According to the Federal Drug Administration (FDA), inhaled insulin is considered a safe and effective treatment for high blood sugars for people with type 1 and type 2 diabetes. Some of the common side effects from Afrezza include:

  • Hypoglycemia
  • Cough
  • Sore throat


Although uncommon, other more serious side effects include:

  • Diabetic ketoacidosis
  • Lung cancer
  • Decreased lung function
  • Severe allergic reactions
  • Low potassium
  • Heart failure


It is important to note that these side effects may vary for each individual. It is recommended to discuss any concerns or potential side effects with your doctor.


Who should not use Afrezza?

Pedrosa reports that Afrezza is considered a safe option for people with diabetes who do not have long-term lung issues such as asthma or chronic obstructive pulmonary disease (COPD).


How does inhaled insulin work?

Inhaled insulin is a mealtime replacement insulin that should be taken at the start of a meal. Here are step-by-step guide on how to use Afrezza:

  1. Select a cartridge option you need for your meal
  2. Load the cartridge by opening the mouthpiece and placing the cartridge inside. Once the cartridge is inside, lower the mouthpiece and close the inhaler. You should hear a click when it has been closed. Do not turn the inhaler upside down to avoid loss of the drug powder.
  3. Remove the mouthpiece cover and place the mouthpiece in your mouth. Close your lips around the mouthpiece and inhale deeply and hold your breath. Remove the inhaler from your mouth and exhale.
  4. Remove cartridge and discard


chart explaining afrezza dosing recommendations

Dosing options with Afrezza

Afrezza differs from injected rapid-acting insulin as it comes in set doses of 4, 8 and 12 units. The dosing units with Afrezza are not the same as the units for injected insulin. One unit of injected rapid-acting insulin is about the same as 1.5 units of Afrezza. This means that the smallest cartridge of Afrezza (4 units) equals about 2.6 units of injected rapid-acting insulin.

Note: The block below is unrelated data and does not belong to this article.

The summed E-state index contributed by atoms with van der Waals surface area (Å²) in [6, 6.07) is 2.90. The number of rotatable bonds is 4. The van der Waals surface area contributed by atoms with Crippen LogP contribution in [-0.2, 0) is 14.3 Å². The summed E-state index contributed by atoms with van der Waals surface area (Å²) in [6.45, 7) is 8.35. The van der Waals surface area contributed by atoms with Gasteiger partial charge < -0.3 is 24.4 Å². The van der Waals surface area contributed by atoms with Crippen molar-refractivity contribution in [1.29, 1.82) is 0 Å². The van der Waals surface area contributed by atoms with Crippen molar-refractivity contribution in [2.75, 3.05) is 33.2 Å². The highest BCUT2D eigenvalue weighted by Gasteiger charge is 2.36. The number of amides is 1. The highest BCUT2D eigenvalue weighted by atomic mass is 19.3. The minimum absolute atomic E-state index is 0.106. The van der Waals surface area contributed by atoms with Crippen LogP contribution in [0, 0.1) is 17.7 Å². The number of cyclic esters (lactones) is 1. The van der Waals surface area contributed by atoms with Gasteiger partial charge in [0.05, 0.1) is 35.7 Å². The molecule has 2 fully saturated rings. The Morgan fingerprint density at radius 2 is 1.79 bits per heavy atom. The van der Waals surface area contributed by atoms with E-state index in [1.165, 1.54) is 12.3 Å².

If needed, Afrezza users can mix and match cartridges to take their prescribed dose. For example, two 8-unit cartridges provide a dose of 16 units of Afrezza. When transitioning to Afrezza, it may be helpful to use this starting dose conversion chart to help determine the appropriate amount of Afrezza. Since it works differently than injected insulin, you may need to adjust your dose, up or down, based on your blood sugar levels and how Afrezza works for you.


How much does Afrezza cost?

Inhaled insulin may be more expensive than injectable insulin, which can be a barrier for some people. According to GoodRx, the list price of Afrezza ranges between $470-2,313, the price depends on the cartridge dosage (units) and the number of cartridges in each kit.  Similar to injectable insulin, insurance coverage for Afrezza will vary with each individual’s plan. If you are considering switching to inhaled insulin, it is important to check with your insurance provider to see if it is covered and what the out-of-pocket costs will be.

If you have commercial insurance, you could potentially be eligible for the Afrezza savings program, which can help reduce your out-of-pocket expenses. Qualified patients may pay as little as $35 per month, but there may be certain restrictions or limitations that may apply.

About Amanda Ciprich, MS, RD

Amanda Ciprich, a registered dietitian with a specialization in type 1 diabetes, was diagnosed with T1D herself at the age of 18. With her expertise and personal experience, she has authored two books, including "The Caregiver's Guide to Diabetes: Practical Advice for Caring for Your Loved One." As the founder of T1D Nutritionist, a virtual insurance-based private practice, Amanda provides counseling and guidance to individuals with T1D and their families, supporting them in effectively managing diabetes.